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9777: Guacimal/Cointreau campaign update (fwd)

From: Tttnhm@aol.com

Guacimal/Cointreau campaign update - 28 November 2001
by the Haiti Support Group

On Monday 26th November, a representative of the Haitian workers' movement, 
Batay Ouvriye, together with members of the French solidarity organisations, 
Collectif Haiti de France and Réseau-Solidarité, met with Olivier Charriaud, 
Rémy Cointreau's international director, at the company's headquarters in 

The delegation asked Charriaud why Rémy Cointreau had not pressed its Haitian 
partner, Guacimal SA, to carry out agreements made with the workers' union at 
the processing plant at Madeline, or to even recognise the legally-registered 
union at the St. Raphael plantation. They pointed out that Rémy Cointreau had 
been replying to concerned campaigners with letters stressing that the 
company "readily accepts the presence of trade unions," "respects workers' 
rights," and "does not tolerate moral or physical harassment" of its workers. 
Yet, the reality at the Guacimal workplaces in Haiti was quite the opposite. 
In fact, after a year of heavy-handed intimidation and aggression, early in 
November, the Guacimal management sent a representative to the St. Raphael 
plantation to recruit non-unionised workers to begin the orange harvest. This 
move was a clear attempt to break the plantation workers' union.

Charriaud replied that he was both surprised and dismayed that his company's 
standards and norms were not being applied by Guacimal SA. As far as he knew, 
Rémy Cointreau and the management of Guacimal SA were agreed on the need to 
create a climate of mutual respect with the workers. He claimed to have no 
idea that there continued to be a bitter and unresolved dispute between the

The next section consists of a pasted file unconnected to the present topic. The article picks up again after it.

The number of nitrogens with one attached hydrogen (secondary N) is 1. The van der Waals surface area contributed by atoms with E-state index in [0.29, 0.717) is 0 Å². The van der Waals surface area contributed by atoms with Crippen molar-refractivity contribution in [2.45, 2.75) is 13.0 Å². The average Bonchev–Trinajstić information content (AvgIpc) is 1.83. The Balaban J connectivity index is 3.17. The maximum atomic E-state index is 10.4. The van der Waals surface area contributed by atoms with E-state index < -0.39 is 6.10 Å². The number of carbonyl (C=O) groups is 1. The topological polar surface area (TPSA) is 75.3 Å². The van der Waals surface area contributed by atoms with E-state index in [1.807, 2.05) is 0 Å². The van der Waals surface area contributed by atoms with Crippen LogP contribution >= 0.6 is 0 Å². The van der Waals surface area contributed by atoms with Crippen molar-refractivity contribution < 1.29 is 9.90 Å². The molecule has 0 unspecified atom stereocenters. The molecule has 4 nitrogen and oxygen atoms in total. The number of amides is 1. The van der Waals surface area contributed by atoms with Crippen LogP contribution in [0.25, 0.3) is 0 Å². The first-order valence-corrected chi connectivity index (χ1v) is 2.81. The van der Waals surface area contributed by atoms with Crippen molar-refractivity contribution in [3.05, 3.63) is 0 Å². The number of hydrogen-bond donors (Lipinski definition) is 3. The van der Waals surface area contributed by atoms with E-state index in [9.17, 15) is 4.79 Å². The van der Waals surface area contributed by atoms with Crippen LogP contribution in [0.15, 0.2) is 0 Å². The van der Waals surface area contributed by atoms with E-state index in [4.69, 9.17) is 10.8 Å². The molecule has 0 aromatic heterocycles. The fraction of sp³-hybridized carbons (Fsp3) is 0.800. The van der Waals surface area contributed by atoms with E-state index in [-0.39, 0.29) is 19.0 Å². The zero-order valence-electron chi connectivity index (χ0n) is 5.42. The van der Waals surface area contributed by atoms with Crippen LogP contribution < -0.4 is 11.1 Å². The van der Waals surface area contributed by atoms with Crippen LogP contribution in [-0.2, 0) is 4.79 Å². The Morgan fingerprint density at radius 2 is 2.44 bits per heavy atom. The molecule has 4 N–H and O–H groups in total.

workers' unions and the management in the person of Daniel and Nonce Zephyr.

The delegation supporting the Haitian workers then challenged Rémy Cointreau 
to face up to its responsibilities in Haiti by sending a fact-finding mission 
to the workplaces and make a genuine attempt to find out about and address 
the workers' grievances. They also suggested that the company should finance 
independent monitors to report on what was really happening on the ground.

Charriaud responded positively to these suggestions but said that he was not 
authorised to take such decisions and needed to consult with other Remy 
Cointreau managers. 

The Haitian workers' unions, Batay Ouvriye, and the international solidarity 
groups across the world, are now waiting for a reply from Rémy Cointreau to 
see if the company is genuinely interested in resolving the dispute or is 
just engaged in further delaying tactics. In light of the volume of sales of 
the Cointreau liqueur at Christmas-time, the campaigners have decided to wait 
no more than two weeks for Rémy Cointreau to reply, and, if no satisfactory 
answer is given by then, to re-launch the campaign to hold the company 
accountable for the exploitation of Haitian workers.

Meanwhile, in Haiti on 8th November, the Platform to Advocate for Alternative 
Development (PAPDA) held a solidarity meeting in support of the Guacimal 
workers. Around 60 students, journalists and members of the popular movement 
attended and heard the PAPDA spokesperson, Camille Chalmers propose the 
forming of a committee in solidarity with the Guacimal workers and the 
publicising of the negative consequences of globalisation.

The spokesperson for Batay Ouvriye in northern Haiti stressed the 
determination of the Guacimal workers to struggle against their exploitation 
in spite of the continuing and fierce repression that they are experiencing. 
He also pointed out that the dispute was being perpetuated by leading 
representatives of the Haitian oligarchy, the Zephyr brothers, who has 
economic interests that extended across that part of the country, notably in 
the coffee business. Another feature of the anti-worker offensive was the 
collusion of representatives of the Haitian State, in particular at the level 
of the regional office of the Ministry of Social Affairs. 

After hearing a first-hand testimony from a Guacimal union leader, the 
meeting agreed to intensify the campaign, both at home and abroad, to 
denounce the exploitation carried out by Guacimal and Rémy Cointreau. The 
Batay Ouvriye spokesperson pointed out that a large global solidarity network 
already existed, and was particularly active in the UK through the Haiti 
Support Group, in France thanks to French trade unions, and in New York where 
Haitian activists had already organized a number of sit-ins and other 
demonstrations in support of the Cointreau workers.


This email is forwarded as a service of the Haiti Support Group. 


The Haiti Support Group - solidarity with the Haitian people's struggle for 
justice, participatory democracy and equitable development, since 1992.